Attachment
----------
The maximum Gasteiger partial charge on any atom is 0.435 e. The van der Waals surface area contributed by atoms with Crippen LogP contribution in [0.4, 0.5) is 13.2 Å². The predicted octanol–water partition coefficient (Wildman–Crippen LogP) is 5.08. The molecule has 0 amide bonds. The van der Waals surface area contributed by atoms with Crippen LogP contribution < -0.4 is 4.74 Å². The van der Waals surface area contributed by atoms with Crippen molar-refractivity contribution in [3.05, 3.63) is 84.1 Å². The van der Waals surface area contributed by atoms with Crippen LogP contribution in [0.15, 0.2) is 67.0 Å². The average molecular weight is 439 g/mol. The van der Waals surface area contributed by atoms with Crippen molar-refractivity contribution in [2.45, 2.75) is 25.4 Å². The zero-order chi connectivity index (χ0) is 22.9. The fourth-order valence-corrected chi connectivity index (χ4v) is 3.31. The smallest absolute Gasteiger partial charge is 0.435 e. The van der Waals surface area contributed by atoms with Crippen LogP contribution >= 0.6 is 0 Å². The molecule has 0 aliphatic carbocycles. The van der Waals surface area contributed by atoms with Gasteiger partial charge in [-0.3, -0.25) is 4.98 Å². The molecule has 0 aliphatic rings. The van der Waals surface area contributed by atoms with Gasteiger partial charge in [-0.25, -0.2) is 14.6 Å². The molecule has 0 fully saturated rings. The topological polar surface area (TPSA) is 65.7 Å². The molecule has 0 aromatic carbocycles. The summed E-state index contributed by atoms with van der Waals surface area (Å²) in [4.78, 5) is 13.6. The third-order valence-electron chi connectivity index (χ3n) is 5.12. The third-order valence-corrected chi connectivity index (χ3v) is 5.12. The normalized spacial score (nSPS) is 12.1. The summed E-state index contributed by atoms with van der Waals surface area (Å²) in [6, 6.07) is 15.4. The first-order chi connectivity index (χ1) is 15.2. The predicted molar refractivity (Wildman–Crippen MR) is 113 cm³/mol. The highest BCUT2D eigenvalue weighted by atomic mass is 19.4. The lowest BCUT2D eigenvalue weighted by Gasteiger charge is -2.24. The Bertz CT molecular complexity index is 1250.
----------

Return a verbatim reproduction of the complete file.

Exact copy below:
The maximum Gasteiger partial charge on any atom is 0.435 e. The van der Waals surface area contributed by atoms with Crippen LogP contribution in [0.4, 0.5) is 13.2 Å². The predicted octanol–water partition coefficient (Wildman–Crippen LogP) is 5.08. The molecule has 0 amide bonds. The van der Waals surface area contributed by atoms with Crippen LogP contribution < -0.4 is 4.74 Å². The van der Waals surface area contributed by atoms with Crippen molar-refractivity contribution in [3.05, 3.63) is 84.1 Å². The van der Waals surface area contributed by atoms with Crippen LogP contribution in [0.15, 0.2) is 67.0 Å². The average molecular weight is 439 g/mol. The van der Waals surface area contributed by atoms with Crippen molar-refractivity contribution in [2.45, 2.75) is 25.4 Å². The zero-order chi connectivity index (χ0) is 22.9. The fourth-order valence-corrected chi connectivity index (χ4v) is 3.31. The smallest absolute Gasteiger partial charge is 0.435 e. The van der Waals surface area contributed by atoms with Crippen LogP contribution >= 0.6 is 0 Å². The molecule has 0 aliphatic carbocycles. The van der Waals surface area contributed by atoms with Gasteiger partial charge in [-0.3, -0.25) is 4.98 Å². The molecule has 0 aliphatic rings. The van der Waals surface area contributed by atoms with Gasteiger partial charge in [-0.25, -0.2) is 14.6 Å². The molecule has 0 fully saturated rings. The topological polar surface area (TPSA) is 65.7 Å². The molecule has 0 aromatic carbocycles. The summed E-state index contributed by atoms with van der Waals surface area (Å²) in [4.78, 5) is 13.6. The third-order valence-electron chi connectivity index (χ3n) is 5.12. The third-order valence-corrected chi connectivity index (χ3v) is 5.12. The normalized spacial score (nSPS) is 12.1. The summed E-state index contributed by atoms with van der Waals surface area (Å²) in [6, 6.07) is 15.4. The first-order chi connectivity index (χ1) is 15.2. The predicted molar refractivity (Wildman–Crippen MR) is 113 cm³/mol. The highest BCUT2D eigenvalue weighted by atomic mass is 19.4. The lowest BCUT2D eigenvalue weighted by Gasteiger charge is -2.24. The Bertz CT molecular complexity index is 1250.